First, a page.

What local “weeds” are part of your context? Most of us have dandelions and purslane aplenty. How about inviting congregants to identify whether a plant is weed or cultivar? Check this website for images and descriptions of common weeds. Even parasitic plants like mistletoe are finding use in fighting cancer. You might also invite congregants to honestly look at what/who they consider to be weeds in our modern culture, people and contexts we consider less than or not worthy. How might we form a different vision? After all, weed is about as subjective a term as race, and yet we’ve given both terms incredible power over our lives and the lives of others.
Consider a video night with your youth—with proper social distancing and masks, please. Maybe invite the entire congregation to a movie on the lawn like The Biggest Little Farm. This compelling documentary traces a couple who leave the city with a dream of creating a self-sustaining farm eco-system (permaculture). Using this week’s gospel lesson about the wheat and the weeds as a backdrop, host a post-viewing discussion about co-existence and harmony and balance. What “weeds” do we need to see through fresh eyes? You might also consider a visit to a farm that practices permaculture or at least a local community garden.
This week’s focus verse is Isaiah 44:8 – “Do not fear, or be afraid; have I not told you from of old and declared it? You are my witnesses! Is there any god besides me? There is no other rock: I know not one.”
This week’s Old Testament lesson (Isaiah 44:6-8) tells us a lot about the nature of God. Since we can’t really see God as we see one another, these descriptions help us form a picture in our mind. We learn in these three short verses that God is the first and the last; there is no other god. God is able to announce “things to come” to point us toward real life. God is a rock—strong, ever present, and reliable. Finally, God reminds us that we are not to fear or be afraid. We are witnesses to God’s goodness and presence all around us.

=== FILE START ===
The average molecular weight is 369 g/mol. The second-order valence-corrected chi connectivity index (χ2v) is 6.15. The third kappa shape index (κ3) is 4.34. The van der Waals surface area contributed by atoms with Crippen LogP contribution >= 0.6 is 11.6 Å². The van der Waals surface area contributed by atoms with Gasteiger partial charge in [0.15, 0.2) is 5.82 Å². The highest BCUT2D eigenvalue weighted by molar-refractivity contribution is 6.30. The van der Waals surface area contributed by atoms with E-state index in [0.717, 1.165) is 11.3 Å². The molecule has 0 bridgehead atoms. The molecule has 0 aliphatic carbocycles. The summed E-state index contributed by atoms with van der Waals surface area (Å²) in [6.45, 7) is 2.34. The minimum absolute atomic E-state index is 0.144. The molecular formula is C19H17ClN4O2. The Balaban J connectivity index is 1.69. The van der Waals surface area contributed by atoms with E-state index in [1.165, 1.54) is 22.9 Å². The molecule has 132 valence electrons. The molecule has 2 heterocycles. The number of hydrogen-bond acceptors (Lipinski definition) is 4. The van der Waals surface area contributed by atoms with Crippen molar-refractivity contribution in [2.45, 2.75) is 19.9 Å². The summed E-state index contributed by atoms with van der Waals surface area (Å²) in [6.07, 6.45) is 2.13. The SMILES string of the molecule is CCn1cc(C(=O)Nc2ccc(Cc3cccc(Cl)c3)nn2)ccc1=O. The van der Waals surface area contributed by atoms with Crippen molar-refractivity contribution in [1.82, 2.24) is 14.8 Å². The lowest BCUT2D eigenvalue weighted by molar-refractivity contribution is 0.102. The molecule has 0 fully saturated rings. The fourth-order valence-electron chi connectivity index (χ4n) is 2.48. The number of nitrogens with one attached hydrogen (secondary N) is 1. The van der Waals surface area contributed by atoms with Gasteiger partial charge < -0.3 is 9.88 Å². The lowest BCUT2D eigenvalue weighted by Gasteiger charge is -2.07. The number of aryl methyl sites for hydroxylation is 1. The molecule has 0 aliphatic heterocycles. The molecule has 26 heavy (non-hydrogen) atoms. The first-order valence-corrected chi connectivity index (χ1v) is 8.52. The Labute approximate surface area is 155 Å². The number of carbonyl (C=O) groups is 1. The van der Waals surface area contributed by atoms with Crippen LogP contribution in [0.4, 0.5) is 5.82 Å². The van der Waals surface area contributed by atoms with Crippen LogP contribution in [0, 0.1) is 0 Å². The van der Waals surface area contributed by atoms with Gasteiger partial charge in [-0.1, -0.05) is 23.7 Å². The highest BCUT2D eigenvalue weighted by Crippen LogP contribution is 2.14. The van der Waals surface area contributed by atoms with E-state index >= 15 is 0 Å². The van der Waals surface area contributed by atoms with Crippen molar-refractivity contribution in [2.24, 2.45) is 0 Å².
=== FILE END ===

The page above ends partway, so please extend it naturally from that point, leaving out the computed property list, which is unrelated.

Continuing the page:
Tell me, where did you see God at work in the world this week? I saw God in the face of a dear friend, in the beauty and smell of a summer rainstorm, and in the hands of doctors and nurses who are caring for the sick during this pandemic.
Finish with a simple echo prayer and blessing.
Dear God (Dear God),
Thank you (Thank you) for being God (for being God). Thank you being our rock (Thank you for being our rock). Help us to listen to you (Help us to listen to you), so that we can share the good news (so that we can share the good news) and live life in you (and live life in you). Keep us from fear (Keep us from fear). Keep us hopeful (Keep us hopeful). Make us helpful (Make us helpful). Give us peace (Give us peace). Amen (Amen).
Weekly Stewardship Bulletin Insert
Did you know that weeds are actually good stewards? They tell us a lot about the soil in which they grow, they release important nutrients into the soil, and they even serve as food and medicine for us. If weeds are stewards of God’s gifts, then surely we are, too. Thank you for all you do and give to keep our ministries up and running. You are making a difference!
Stewardship at Home
How about taking a weed tour of your neighborhood or property? This is especially fun for families with children at home. Note where the weed came from, identify it, and learn about it. What can it tell you about your soil or growing conditions? What weeds did you find that are edible? What weeds might have healing properties? Which weeds are the prettiest?
Now think about how we look at weeds in the same way we view other aspects of our world: good vs. evil, right vs. wrong, us vs. them, etc. How might this way of looking at the world cause us to miss so very much, including what we might previously have considered to be useless weeds? How can you make a difference in changing attitudes within your own home, your worshiping community, and the larger world?
2014 Reflection: https://www.stewardshipoflife.org/2014/07/in-process/
Images: MissMessie, Randen Pederson, and Swallowtail Garden Seeds, Creative Commons usage license. Thanks!